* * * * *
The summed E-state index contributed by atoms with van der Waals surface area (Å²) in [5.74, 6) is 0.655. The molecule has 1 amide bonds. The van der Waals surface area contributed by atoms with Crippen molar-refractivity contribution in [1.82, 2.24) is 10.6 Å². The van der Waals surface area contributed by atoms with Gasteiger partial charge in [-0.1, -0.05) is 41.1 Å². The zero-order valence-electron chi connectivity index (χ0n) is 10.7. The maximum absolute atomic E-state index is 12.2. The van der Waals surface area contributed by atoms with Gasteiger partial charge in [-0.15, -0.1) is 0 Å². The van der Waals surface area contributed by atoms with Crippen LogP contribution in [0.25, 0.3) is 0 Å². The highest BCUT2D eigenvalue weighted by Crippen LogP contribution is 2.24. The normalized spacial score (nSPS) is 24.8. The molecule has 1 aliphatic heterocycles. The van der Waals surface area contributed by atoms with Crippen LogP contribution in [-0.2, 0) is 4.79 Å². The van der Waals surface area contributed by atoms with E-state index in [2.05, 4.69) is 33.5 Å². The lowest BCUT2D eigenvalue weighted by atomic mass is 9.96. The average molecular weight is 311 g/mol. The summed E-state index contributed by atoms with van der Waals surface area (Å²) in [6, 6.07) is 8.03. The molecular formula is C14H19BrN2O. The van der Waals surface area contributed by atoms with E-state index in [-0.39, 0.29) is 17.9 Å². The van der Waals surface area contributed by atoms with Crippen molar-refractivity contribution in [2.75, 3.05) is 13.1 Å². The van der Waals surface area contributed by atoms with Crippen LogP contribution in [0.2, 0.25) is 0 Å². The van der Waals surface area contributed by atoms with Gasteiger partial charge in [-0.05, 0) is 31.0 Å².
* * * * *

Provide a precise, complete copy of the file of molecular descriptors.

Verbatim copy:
The summed E-state index contributed by atoms with van der Waals surface area (Å²) in [5.74, 6) is 0.655. The molecule has 1 amide bonds. The van der Waals surface area contributed by atoms with Crippen molar-refractivity contribution in [1.82, 2.24) is 10.6 Å². The van der Waals surface area contributed by atoms with Gasteiger partial charge in [-0.1, -0.05) is 41.1 Å². The zero-order valence-electron chi connectivity index (χ0n) is 10.7. The maximum absolute atomic E-state index is 12.2. The van der Waals surface area contributed by atoms with Gasteiger partial charge in [-0.15, -0.1) is 0 Å². The van der Waals surface area contributed by atoms with Crippen LogP contribution in [0.25, 0.3) is 0 Å². The highest BCUT2D eigenvalue weighted by Crippen LogP contribution is 2.24. The normalized spacial score (nSPS) is 24.8. The molecule has 1 aliphatic heterocycles. The van der Waals surface area contributed by atoms with Crippen LogP contribution in [-0.2, 0) is 4.79 Å². The van der Waals surface area contributed by atoms with E-state index in [2.05, 4.69) is 33.5 Å². The lowest BCUT2D eigenvalue weighted by atomic mass is 9.96. The average molecular weight is 311 g/mol. The summed E-state index contributed by atoms with van der Waals surface area (Å²) in [6, 6.07) is 8.03. The molecular formula is C14H19BrN2O. The van der Waals surface area contributed by atoms with E-state index in [-0.39, 0.29) is 17.9 Å². The van der Waals surface area contributed by atoms with Crippen molar-refractivity contribution in [2.75, 3.05) is 13.1 Å². The van der Waals surface area contributed by atoms with Crippen LogP contribution in [0.2, 0.25) is 0 Å². The van der Waals surface area contributed by atoms with Gasteiger partial charge in [-0.05, 0) is 31.0 Å².